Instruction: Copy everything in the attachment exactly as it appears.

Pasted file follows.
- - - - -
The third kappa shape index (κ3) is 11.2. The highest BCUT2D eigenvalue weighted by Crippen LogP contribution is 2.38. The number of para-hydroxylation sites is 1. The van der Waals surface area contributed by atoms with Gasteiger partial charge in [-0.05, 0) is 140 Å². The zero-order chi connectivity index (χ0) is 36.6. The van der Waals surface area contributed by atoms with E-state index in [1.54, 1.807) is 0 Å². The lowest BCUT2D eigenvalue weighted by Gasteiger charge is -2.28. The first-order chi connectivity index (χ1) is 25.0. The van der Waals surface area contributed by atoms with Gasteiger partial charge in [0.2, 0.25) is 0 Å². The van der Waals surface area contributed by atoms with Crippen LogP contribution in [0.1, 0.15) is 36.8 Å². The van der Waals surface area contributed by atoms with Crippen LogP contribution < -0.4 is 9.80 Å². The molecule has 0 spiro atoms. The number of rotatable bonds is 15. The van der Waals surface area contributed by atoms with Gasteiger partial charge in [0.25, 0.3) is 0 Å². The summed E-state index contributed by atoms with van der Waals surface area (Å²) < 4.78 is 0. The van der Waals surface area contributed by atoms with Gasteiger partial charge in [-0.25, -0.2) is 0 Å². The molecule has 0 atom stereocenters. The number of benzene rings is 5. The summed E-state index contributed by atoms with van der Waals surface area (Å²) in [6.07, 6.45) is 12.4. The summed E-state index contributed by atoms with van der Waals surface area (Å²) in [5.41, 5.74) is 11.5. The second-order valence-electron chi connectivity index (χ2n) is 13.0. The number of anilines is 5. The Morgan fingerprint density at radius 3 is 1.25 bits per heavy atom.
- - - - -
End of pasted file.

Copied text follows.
The third kappa shape index (κ3) is 11.2. The highest BCUT2D eigenvalue weighted by Crippen LogP contribution is 2.38. The number of para-hydroxylation sites is 1. The van der Waals surface area contributed by atoms with Gasteiger partial charge in [-0.05, 0) is 140 Å². The zero-order chi connectivity index (χ0) is 36.6. The van der Waals surface area contributed by atoms with E-state index in [1.54, 1.807) is 0 Å². The lowest BCUT2D eigenvalue weighted by Gasteiger charge is -2.28. The first-order chi connectivity index (χ1) is 25.0. The van der Waals surface area contributed by atoms with Gasteiger partial charge in [0.2, 0.25) is 0 Å². The van der Waals surface area contributed by atoms with Crippen LogP contribution in [0.1, 0.15) is 36.8 Å². The van der Waals surface area contributed by atoms with Crippen LogP contribution < -0.4 is 9.80 Å². The molecule has 0 spiro atoms. The number of rotatable bonds is 15. The van der Waals surface area contributed by atoms with Gasteiger partial charge in [0.25, 0.3) is 0 Å². The summed E-state index contributed by atoms with van der Waals surface area (Å²) < 4.78 is 0. The van der Waals surface area contributed by atoms with Gasteiger partial charge in [-0.25, -0.2) is 0 Å². The molecule has 0 atom stereocenters. The number of benzene rings is 5. The summed E-state index contributed by atoms with van der Waals surface area (Å²) in [6.07, 6.45) is 12.4. The summed E-state index contributed by atoms with van der Waals surface area (Å²) in [5.41, 5.74) is 11.5. The second-order valence-electron chi connectivity index (χ2n) is 13.0. The number of anilines is 5. The Morgan fingerprint density at radius 3 is 1.25 bits per heavy atom.